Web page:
When she was a teenager, Simone Ashley would often spend New Year’s Eve alone, writing letters to herself.
I was a bit of a rebel. I went to a predominantly white all-girls school. I didn’t fit in, there was bullying, and I was wishing my life away. I would tell myself, ‘You’ll move away from this place, you’ll find your people and you’ll do whatever you want.’
Now, more than a decade later, that steely resolve is still visible in the assured, if decidedly less angsty, 27-year-old in front of me. It’s the tail end of the August heatwave and she is barefoot, sprawled across a blue velvet sofa in her sunny West London loft, wearing Levi’s cut-offs and a silk tank with the insouciance of someone who is entirely comfortable in their body.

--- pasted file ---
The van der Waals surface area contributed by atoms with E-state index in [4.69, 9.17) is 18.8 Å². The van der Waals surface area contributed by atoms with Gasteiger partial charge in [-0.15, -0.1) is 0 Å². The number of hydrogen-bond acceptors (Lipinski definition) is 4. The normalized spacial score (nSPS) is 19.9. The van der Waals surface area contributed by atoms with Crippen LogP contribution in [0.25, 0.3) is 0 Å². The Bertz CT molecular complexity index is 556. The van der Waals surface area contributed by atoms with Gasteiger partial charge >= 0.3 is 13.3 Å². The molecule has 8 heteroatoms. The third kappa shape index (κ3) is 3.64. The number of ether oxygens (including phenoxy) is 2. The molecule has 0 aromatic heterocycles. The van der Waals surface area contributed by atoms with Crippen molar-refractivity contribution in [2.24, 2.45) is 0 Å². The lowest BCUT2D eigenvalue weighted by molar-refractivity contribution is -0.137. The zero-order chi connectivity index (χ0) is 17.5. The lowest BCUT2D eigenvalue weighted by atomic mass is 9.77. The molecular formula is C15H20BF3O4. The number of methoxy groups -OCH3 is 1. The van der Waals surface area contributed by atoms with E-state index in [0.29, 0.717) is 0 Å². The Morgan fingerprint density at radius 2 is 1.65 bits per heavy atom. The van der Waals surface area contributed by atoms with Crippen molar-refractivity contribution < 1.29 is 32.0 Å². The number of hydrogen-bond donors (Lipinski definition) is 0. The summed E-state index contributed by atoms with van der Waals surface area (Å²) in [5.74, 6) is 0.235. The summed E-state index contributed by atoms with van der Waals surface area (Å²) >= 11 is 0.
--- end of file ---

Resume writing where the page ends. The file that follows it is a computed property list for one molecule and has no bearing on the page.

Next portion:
Her cocker spaniel, Myla, is curled up at her feet, her nose against the tattoo of a sphinx cat on Ashley’s ankle (one she cavalierly drew and then tattooed on herself during the first lockdown). Dangling from her fingers is a vape, which she puffs on absent-mindedly, letting her natural curls fall down her back as she gazes up at a wall lined with prints – a Basquiat, a poster of Michelangelo Antonioni’s Blow-Up, a vintage map of India.